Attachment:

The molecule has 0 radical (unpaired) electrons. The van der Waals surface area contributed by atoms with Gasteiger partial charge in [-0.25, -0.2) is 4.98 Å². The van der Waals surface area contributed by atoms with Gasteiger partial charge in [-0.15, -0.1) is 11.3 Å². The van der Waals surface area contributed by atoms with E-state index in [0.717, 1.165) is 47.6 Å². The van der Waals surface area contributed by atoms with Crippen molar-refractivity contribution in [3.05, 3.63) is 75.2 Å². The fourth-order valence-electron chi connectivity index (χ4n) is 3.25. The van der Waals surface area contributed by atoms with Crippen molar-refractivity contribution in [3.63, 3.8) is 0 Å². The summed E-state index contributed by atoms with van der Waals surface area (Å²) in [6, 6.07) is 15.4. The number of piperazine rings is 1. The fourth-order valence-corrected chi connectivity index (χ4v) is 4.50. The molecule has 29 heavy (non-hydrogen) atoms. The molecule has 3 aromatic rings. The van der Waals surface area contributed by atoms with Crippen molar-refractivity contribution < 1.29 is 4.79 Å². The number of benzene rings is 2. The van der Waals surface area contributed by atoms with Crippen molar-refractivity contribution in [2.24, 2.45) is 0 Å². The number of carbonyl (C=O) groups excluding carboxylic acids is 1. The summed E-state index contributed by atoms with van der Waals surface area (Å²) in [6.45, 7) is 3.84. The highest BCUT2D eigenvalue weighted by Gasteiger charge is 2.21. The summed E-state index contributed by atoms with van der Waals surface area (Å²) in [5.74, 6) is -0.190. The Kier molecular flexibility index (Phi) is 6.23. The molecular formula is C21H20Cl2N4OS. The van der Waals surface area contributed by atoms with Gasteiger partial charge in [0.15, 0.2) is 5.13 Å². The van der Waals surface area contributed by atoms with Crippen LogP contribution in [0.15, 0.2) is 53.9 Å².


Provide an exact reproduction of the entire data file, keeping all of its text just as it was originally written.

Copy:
The molecule has 0 radical (unpaired) electrons. The van der Waals surface area contributed by atoms with Gasteiger partial charge in [-0.25, -0.2) is 4.98 Å². The van der Waals surface area contributed by atoms with Gasteiger partial charge in [-0.15, -0.1) is 11.3 Å². The van der Waals surface area contributed by atoms with E-state index in [0.717, 1.165) is 47.6 Å². The van der Waals surface area contributed by atoms with Crippen molar-refractivity contribution in [3.05, 3.63) is 75.2 Å². The fourth-order valence-electron chi connectivity index (χ4n) is 3.25. The van der Waals surface area contributed by atoms with Crippen molar-refractivity contribution in [3.63, 3.8) is 0 Å². The summed E-state index contributed by atoms with van der Waals surface area (Å²) in [6, 6.07) is 15.4. The number of piperazine rings is 1. The fourth-order valence-corrected chi connectivity index (χ4v) is 4.50. The molecule has 29 heavy (non-hydrogen) atoms. The molecule has 3 aromatic rings. The van der Waals surface area contributed by atoms with Crippen molar-refractivity contribution < 1.29 is 4.79 Å². The number of benzene rings is 2. The van der Waals surface area contributed by atoms with Crippen molar-refractivity contribution in [2.24, 2.45) is 0 Å². The number of carbonyl (C=O) groups excluding carboxylic acids is 1. The summed E-state index contributed by atoms with van der Waals surface area (Å²) in [6.45, 7) is 3.84. The highest BCUT2D eigenvalue weighted by Gasteiger charge is 2.21. The summed E-state index contributed by atoms with van der Waals surface area (Å²) in [5.74, 6) is -0.190. The Kier molecular flexibility index (Phi) is 6.23. The molecular formula is C21H20Cl2N4OS. The van der Waals surface area contributed by atoms with Gasteiger partial charge in [0.15, 0.2) is 5.13 Å². The van der Waals surface area contributed by atoms with Crippen LogP contribution in [0.15, 0.2) is 53.9 Å².